One of the most significant benefits to preferred shares is a contractual right called a “liquidation preference.”  This is, in the most general sense, a right for the preferred shareholders to get paid before the common shareholders get paid.  Typically, the liquidation preference will guarantee the venture capitalist gets their full investment repaid before the common owners get anything.  Guaranteeing repayment of initial investment is called a 1x liquidation preference (sometimes VCs negotiate even higher, such as a 2x or 5x, although these are less common).  If the company sells for less than the size of the VC investment, the owners will end up with nothing.

For example, let’s say that a venture capitalist purchased 25 percent of a company for $5 million and was able to get a 1x liquidation preference.  This means that upon a liquidity event, the VC must be paid $5 million off the top, before any money can be distributed to the common stock holders.  If the company’s fortunes go south and ends up selling for $5 million dollars or less, the founders of the company will get nothing.

To take this example further, let’s assume the VC was able to get a 2x liquidation preference.  This means that the company has to sell for more than $10 million or the founders will get absolutely nothing!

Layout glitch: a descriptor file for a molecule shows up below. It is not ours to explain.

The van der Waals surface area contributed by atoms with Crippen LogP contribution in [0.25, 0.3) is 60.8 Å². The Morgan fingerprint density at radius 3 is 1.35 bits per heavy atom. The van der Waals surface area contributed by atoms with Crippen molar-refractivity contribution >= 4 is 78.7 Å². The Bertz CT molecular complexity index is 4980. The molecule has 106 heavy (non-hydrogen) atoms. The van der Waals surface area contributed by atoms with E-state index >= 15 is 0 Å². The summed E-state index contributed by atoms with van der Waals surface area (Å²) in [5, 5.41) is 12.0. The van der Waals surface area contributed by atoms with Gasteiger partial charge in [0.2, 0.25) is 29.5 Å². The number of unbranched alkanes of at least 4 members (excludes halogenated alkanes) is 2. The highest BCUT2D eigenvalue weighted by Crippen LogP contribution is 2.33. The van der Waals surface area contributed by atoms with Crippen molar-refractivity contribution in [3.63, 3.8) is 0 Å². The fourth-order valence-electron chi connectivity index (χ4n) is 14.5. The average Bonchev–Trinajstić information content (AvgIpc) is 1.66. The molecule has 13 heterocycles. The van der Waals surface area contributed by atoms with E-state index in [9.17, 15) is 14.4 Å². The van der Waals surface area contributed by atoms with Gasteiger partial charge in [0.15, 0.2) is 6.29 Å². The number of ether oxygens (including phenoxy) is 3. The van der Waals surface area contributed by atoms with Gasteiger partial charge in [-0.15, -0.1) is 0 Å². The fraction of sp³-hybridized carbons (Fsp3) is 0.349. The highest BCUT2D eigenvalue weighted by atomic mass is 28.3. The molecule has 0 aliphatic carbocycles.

As you can see, attracting VCs willing to invest in your company is just the first step in completing a successful venture financing.  You must also make sure to be clear on whether the investment is based on a pre or post-money valuation.  Further, you will need to carefully consider whether you are ready to give up seats on your board of directors.  Finally, you must think hard on what kind of liquidation preference you are willing to sacrifice to a venture capitalist, as it could result in you losing any chance of enjoying a return on your hard work.  When negotiating with a venture capitalist, you need a business attorney.

Check back in next month as we explore exits, or the ways that a business owner typically cashes out their hard work and investment into their company.


Troxel Fitch, LLC, is a law firm designed to meet the needs of businesses operating in the hyper-competitive modern marketplace. By combining low-overhead operations with efficient technological solutions, Troxel Fitch is built to provide you with responsive, professional, and affordable legal representation.